This blog complements the information available here, related to what SolarWinds has to offer to the Managed Service Providers (read also the FAQs) and focuses on the multi-tenancy capabilities of SolarWinds NPM network monitor (even if some of this document is actually applicable to other products relying on the SolarWinds Platform, aka Orion Core.

First, what is multi-tenancy?

Wikipedia defines it as a software architecture where a single instance of the software runs on a server, serving multiple client organizations (tenants). Multi-tenancy is contrasted with a multi-instance architecture where separate software instances (or hardware systems) are set up for different client organizations.

With a multi-tenant architecture, a software application is designed to virtually partition its data and configuration, and each client organization works with a customized virtual application instance.

The drivers behind multi-tenancy are mainly (but not only) cost savings (only one platform – HW and SW – is needed to support multiple customers) and easier release management (tasks like upgrade, high availability, database backup are performed only once and benefit all supported customers in a single operation).

Can SolarWinds products be deployed in a multi-tenant way?

Yes, and here is how.

For more clarity, let’s break down this discussion into 2 separate topics:

·         Visualization
How do I configure SolarWinds
products so a particular customer can safely login into the SolarWinds product portal and get a view restricted/limited to THEIR IT resources, even though they are being supported by a multi-tenant platform that also supports other customers like them?

·         Deployment and Data Collection
What should be my deployment strategy, so I can collect management information from my customer’s IT environment and feed it back in to a single shared (i.e multi-tenant) SolarWinds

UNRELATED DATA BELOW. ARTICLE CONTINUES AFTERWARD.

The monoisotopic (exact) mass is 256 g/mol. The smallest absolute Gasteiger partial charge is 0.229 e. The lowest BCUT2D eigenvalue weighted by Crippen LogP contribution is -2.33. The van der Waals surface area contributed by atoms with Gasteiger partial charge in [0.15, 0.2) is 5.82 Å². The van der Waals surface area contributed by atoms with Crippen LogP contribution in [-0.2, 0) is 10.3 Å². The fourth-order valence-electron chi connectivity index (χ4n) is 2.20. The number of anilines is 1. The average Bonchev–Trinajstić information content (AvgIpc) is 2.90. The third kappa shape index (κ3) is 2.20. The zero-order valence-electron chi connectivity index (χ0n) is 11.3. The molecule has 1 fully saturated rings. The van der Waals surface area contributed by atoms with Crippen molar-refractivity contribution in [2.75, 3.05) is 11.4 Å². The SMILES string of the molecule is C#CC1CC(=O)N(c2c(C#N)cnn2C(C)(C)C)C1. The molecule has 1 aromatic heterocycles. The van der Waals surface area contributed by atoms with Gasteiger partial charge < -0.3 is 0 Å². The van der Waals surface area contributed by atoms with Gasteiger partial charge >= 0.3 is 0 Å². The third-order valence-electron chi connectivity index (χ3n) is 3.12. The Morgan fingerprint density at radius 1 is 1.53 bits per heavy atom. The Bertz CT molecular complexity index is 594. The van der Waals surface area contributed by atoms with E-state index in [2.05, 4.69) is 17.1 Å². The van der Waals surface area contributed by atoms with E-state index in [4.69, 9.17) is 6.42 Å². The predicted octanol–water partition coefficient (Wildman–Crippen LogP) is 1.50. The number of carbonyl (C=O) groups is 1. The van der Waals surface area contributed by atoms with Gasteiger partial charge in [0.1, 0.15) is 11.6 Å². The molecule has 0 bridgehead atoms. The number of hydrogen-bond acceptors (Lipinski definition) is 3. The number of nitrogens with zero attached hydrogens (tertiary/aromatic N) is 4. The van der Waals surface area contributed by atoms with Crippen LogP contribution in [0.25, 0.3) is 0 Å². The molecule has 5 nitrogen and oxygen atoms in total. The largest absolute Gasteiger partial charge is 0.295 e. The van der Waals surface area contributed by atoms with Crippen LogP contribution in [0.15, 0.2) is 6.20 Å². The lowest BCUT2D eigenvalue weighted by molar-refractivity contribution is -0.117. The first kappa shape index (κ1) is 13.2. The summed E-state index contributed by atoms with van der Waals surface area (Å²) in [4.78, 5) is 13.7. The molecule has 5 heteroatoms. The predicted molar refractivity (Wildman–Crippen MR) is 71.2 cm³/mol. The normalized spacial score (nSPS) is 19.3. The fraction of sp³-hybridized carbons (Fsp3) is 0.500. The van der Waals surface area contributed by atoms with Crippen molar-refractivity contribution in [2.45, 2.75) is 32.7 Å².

instance? How do I deal with duplicate IP addresses that my customers have?

This discussion could be extended to other levels, such as storage, and this might be explored in further editions of this blog, but for now, let’s stick to this two main topics: visualization and data collection.

Configuration of the visualization in multi-tenant environments

How to create for my customers, the perception that they are on their own private IT management platform, while they are actually being hosted on a single instance, shared with other customers?

The SolarWinds platform provides two types of “Limitations” that will allow you to isolate the view and the data that each customer has access to:

  • Account limitations.
    This type of limitation is the most commonly used by MSPs and allows for the restriction of the Nodes that a given login will be able to view (or not). Simply put, the Account Limitation controls visibility that Accounts/Login have of Nodes. We will use this notation in the rest of this blog: Account => Nodes
  • View Limitations.

This type of limitation allows the MSP to restrict the Nodes that a given View will be able to display. This will be noted View=>Nodes. Of course, if all your accounts have access to the same Views (e.g. a TOP 10 view), this is not very helpful in the context of isolation, because then all your accounts will have access to all the nodes that this view has visibility on. This is useless for multi-tenancy, unless you can control visibility of Accounts on Views (Accounts => Views); then by combining this with Account Limitations above, you can configure this type of visualization model: Accounts => Views => Nodes.

What is a View?: A view is an HTML page displaying multiple resources (single graph, table, display widget), that have a common theme. A product usually comes with multiple out of the box views. Customers can create new or customize views. Views are selected by clicking on their names right below the product tabs.